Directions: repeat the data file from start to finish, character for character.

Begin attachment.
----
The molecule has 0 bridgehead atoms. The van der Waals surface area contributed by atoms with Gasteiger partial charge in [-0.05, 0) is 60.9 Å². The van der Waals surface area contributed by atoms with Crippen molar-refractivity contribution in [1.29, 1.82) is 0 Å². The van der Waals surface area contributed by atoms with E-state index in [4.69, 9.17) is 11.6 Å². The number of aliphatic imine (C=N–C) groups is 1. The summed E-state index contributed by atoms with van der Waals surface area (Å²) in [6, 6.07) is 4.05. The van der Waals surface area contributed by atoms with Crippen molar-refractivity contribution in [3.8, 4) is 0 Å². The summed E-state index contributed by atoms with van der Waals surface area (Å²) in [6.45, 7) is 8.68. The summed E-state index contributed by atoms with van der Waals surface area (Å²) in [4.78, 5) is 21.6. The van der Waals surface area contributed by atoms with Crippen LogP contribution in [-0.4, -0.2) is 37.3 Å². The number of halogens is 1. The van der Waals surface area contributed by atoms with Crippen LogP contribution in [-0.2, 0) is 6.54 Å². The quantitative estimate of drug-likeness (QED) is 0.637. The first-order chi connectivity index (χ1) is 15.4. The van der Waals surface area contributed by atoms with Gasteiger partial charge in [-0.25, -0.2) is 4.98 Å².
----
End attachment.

The molecule has 0 bridgehead atoms. The van der Waals surface area contributed by atoms with Gasteiger partial charge in [-0.05, 0) is 60.9 Å². The van der Waals surface area contributed by atoms with Crippen molar-refractivity contribution in [1.29, 1.82) is 0 Å². The van der Waals surface area contributed by atoms with E-state index in [4.69, 9.17) is 11.6 Å². The number of aliphatic imine (C=N–C) groups is 1. The summed E-state index contributed by atoms with van der Waals surface area (Å²) in [6, 6.07) is 4.05. The van der Waals surface area contributed by atoms with Crippen molar-refractivity contribution in [3.8, 4) is 0 Å². The summed E-state index contributed by atoms with van der Waals surface area (Å²) in [6.45, 7) is 8.68. The summed E-state index contributed by atoms with van der Waals surface area (Å²) in [4.78, 5) is 21.6. The van der Waals surface area contributed by atoms with Crippen LogP contribution in [-0.4, -0.2) is 37.3 Å². The number of halogens is 1. The van der Waals surface area contributed by atoms with Crippen LogP contribution in [-0.2, 0) is 6.54 Å². The quantitative estimate of drug-likeness (QED) is 0.637. The first-order chi connectivity index (χ1) is 15.4. The van der Waals surface area contributed by atoms with Gasteiger partial charge in [-0.25, -0.2) is 4.98 Å².